Ramadan is the holy month in which Prophet Muhammad (peace be upon him and his family) received the first revelation of the Holy Qur'an. Together with other Muslims, Ismailis celebrate Ramadan as a month of special felicity “in which the Holy Qur'an was sent down as a guide to humankind…” (Qur'an 2:185).
The fast of Ramadan is among the pillars of the faith: “O believers, fasting has been prescribed for you as it was for those who preceded you that you may be God-fearing” (Qur'an 2:183). Thus, the fast continues a practice which pre-dates Islam, and has been rendered more humane since religion is not intended to be a cause of hardship. Muslims are urged to fast during Ramadan unless one is suffering from any physical ailment or is on a journey, in which case the prescribed period should be made up later in the year (Qur'an 2:184 – 185).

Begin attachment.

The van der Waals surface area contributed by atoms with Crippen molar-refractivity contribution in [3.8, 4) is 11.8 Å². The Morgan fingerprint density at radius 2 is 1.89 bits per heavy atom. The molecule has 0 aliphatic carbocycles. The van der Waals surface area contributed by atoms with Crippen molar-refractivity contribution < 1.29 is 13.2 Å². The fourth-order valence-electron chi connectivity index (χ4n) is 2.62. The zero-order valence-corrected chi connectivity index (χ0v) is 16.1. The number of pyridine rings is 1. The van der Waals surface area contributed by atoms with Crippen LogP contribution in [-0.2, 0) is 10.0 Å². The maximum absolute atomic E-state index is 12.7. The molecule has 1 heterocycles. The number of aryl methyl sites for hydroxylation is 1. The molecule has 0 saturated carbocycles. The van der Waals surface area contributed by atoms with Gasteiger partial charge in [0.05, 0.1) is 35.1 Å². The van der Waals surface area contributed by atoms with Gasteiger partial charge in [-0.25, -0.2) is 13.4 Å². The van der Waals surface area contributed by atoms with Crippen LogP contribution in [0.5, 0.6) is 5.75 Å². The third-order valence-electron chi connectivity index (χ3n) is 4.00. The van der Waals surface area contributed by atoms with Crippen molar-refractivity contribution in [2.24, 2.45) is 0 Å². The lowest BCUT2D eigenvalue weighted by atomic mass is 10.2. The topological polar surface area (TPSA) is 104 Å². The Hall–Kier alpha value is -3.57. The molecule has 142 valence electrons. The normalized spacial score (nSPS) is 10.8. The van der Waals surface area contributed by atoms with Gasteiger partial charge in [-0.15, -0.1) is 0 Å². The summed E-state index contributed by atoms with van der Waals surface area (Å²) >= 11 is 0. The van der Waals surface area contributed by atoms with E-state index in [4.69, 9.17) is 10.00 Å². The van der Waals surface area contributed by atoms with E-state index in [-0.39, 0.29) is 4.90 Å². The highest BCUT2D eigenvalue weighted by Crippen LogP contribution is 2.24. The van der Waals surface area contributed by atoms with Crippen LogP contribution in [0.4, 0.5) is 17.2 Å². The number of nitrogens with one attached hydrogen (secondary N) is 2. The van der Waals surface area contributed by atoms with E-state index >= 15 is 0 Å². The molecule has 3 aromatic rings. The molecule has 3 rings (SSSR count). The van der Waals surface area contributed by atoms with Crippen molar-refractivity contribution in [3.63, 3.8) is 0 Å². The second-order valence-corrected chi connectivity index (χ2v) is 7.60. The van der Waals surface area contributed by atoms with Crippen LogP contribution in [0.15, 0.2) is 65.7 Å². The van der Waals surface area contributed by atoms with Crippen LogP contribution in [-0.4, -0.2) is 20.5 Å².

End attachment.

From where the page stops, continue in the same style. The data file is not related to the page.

According to general Muslim belief shared by Shia and Sunni alike, the deeper purpose of fasting is understood as that of cultivating and reinforcing the spiritual and moral character of the faithful, who thus live a life of piety and balance, without forsaking the good things of this world bestowed by Allah's grace (Qur'an 7:31-32). Muslims are expected to practice self-restraint for the sake of Allah's pleasure, remaining ever conscious of His presence. Such are the truly God-fearing.
The emphasis on human character is especially underlined. A tradition of the Prophet's beloved daughter, Hazrat Bibi Fatima Zahra asks what benefit accrues to one who fasts if one does not safeguard one's tongue, ears and limbs. This ethic of self-restraint echoes strictures of the Qur'an: “the hearing, the sight, the heart – all of those shall be questioned.” (Qur'an 17:36). Only when the senses are reined in, does conscience make itself heard, and the soul experience tranquillity, well pleased with itself and well pleasing to its Lord (Qur'an 89:28).